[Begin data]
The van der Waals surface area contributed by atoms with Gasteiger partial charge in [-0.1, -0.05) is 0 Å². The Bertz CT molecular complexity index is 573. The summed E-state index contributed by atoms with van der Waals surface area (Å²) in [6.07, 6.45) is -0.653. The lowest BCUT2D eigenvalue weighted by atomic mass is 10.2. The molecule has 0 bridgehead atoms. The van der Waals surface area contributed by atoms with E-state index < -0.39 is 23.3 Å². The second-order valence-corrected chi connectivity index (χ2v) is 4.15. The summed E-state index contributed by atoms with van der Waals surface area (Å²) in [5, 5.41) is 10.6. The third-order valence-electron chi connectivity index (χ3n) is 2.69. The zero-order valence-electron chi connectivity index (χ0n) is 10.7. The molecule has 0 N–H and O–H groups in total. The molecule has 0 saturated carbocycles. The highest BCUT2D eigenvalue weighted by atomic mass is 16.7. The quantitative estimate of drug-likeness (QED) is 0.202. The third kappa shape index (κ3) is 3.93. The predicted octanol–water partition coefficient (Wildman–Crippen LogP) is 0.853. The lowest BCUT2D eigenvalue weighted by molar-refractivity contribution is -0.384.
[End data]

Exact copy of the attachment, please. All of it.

The van der Waals surface area contributed by atoms with Gasteiger partial charge in [-0.1, -0.05) is 0 Å². The Bertz CT molecular complexity index is 573. The summed E-state index contributed by atoms with van der Waals surface area (Å²) in [6.07, 6.45) is -0.653. The lowest BCUT2D eigenvalue weighted by atomic mass is 10.2. The molecule has 0 bridgehead atoms. The van der Waals surface area contributed by atoms with E-state index < -0.39 is 23.3 Å². The second-order valence-corrected chi connectivity index (χ2v) is 4.15. The summed E-state index contributed by atoms with van der Waals surface area (Å²) in [5, 5.41) is 10.6. The third-order valence-electron chi connectivity index (χ3n) is 2.69. The zero-order valence-electron chi connectivity index (χ0n) is 10.7. The molecule has 0 N–H and O–H groups in total. The molecule has 0 saturated carbocycles. The highest BCUT2D eigenvalue weighted by atomic mass is 16.7. The quantitative estimate of drug-likeness (QED) is 0.202. The third kappa shape index (κ3) is 3.93. The predicted octanol–water partition coefficient (Wildman–Crippen LogP) is 0.853. The lowest BCUT2D eigenvalue weighted by molar-refractivity contribution is -0.384.